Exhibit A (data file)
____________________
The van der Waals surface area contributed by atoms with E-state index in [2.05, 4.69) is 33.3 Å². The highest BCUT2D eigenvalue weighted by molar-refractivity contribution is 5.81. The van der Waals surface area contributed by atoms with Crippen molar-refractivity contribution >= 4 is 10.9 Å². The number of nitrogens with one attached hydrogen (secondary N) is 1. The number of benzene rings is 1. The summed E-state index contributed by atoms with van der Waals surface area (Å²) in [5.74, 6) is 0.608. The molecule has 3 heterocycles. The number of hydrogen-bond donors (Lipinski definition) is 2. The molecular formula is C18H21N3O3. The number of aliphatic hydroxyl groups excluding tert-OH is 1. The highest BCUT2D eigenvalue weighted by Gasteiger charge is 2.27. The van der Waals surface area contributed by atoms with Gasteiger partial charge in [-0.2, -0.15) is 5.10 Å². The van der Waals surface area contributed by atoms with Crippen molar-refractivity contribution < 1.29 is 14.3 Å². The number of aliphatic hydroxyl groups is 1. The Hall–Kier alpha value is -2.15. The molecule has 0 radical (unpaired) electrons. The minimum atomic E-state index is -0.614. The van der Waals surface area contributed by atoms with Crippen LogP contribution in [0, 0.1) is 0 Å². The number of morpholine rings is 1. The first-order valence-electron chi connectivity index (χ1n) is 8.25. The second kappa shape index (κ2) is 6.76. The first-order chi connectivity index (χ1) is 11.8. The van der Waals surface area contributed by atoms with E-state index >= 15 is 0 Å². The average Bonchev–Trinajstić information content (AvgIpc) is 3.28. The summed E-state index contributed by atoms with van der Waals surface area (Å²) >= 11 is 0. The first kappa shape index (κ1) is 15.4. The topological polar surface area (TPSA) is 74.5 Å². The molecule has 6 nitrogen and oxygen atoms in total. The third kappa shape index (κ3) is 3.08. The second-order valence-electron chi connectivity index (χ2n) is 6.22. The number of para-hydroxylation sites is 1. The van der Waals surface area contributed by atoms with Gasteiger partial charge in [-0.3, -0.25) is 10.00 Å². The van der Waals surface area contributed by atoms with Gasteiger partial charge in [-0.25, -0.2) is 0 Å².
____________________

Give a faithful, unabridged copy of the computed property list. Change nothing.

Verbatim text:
The van der Waals surface area contributed by atoms with E-state index in [2.05, 4.69) is 33.3 Å². The highest BCUT2D eigenvalue weighted by molar-refractivity contribution is 5.81. The van der Waals surface area contributed by atoms with Crippen molar-refractivity contribution >= 4 is 10.9 Å². The number of nitrogens with one attached hydrogen (secondary N) is 1. The number of benzene rings is 1. The summed E-state index contributed by atoms with van der Waals surface area (Å²) in [5.74, 6) is 0.608. The molecule has 3 heterocycles. The number of hydrogen-bond donors (Lipinski definition) is 2. The molecular formula is C18H21N3O3. The number of aliphatic hydroxyl groups excluding tert-OH is 1. The highest BCUT2D eigenvalue weighted by Gasteiger charge is 2.27. The van der Waals surface area contributed by atoms with Gasteiger partial charge in [-0.2, -0.15) is 5.10 Å². The van der Waals surface area contributed by atoms with Crippen molar-refractivity contribution < 1.29 is 14.3 Å². The number of aliphatic hydroxyl groups is 1. The Hall–Kier alpha value is -2.15. The molecule has 0 radical (unpaired) electrons. The minimum atomic E-state index is -0.614. The van der Waals surface area contributed by atoms with Crippen LogP contribution in [0, 0.1) is 0 Å². The number of morpholine rings is 1. The first-order valence-electron chi connectivity index (χ1n) is 8.25. The second kappa shape index (κ2) is 6.76. The first-order chi connectivity index (χ1) is 11.8. The van der Waals surface area contributed by atoms with E-state index >= 15 is 0 Å². The average Bonchev–Trinajstić information content (AvgIpc) is 3.28. The summed E-state index contributed by atoms with van der Waals surface area (Å²) >= 11 is 0. The first kappa shape index (κ1) is 15.4. The topological polar surface area (TPSA) is 74.5 Å². The molecule has 6 nitrogen and oxygen atoms in total. The third kappa shape index (κ3) is 3.08. The second-order valence-electron chi connectivity index (χ2n) is 6.22. The number of para-hydroxylation sites is 1. The van der Waals surface area contributed by atoms with Gasteiger partial charge in [-0.3, -0.25) is 10.00 Å². The van der Waals surface area contributed by atoms with Gasteiger partial charge in [-0.25, -0.2) is 0 Å².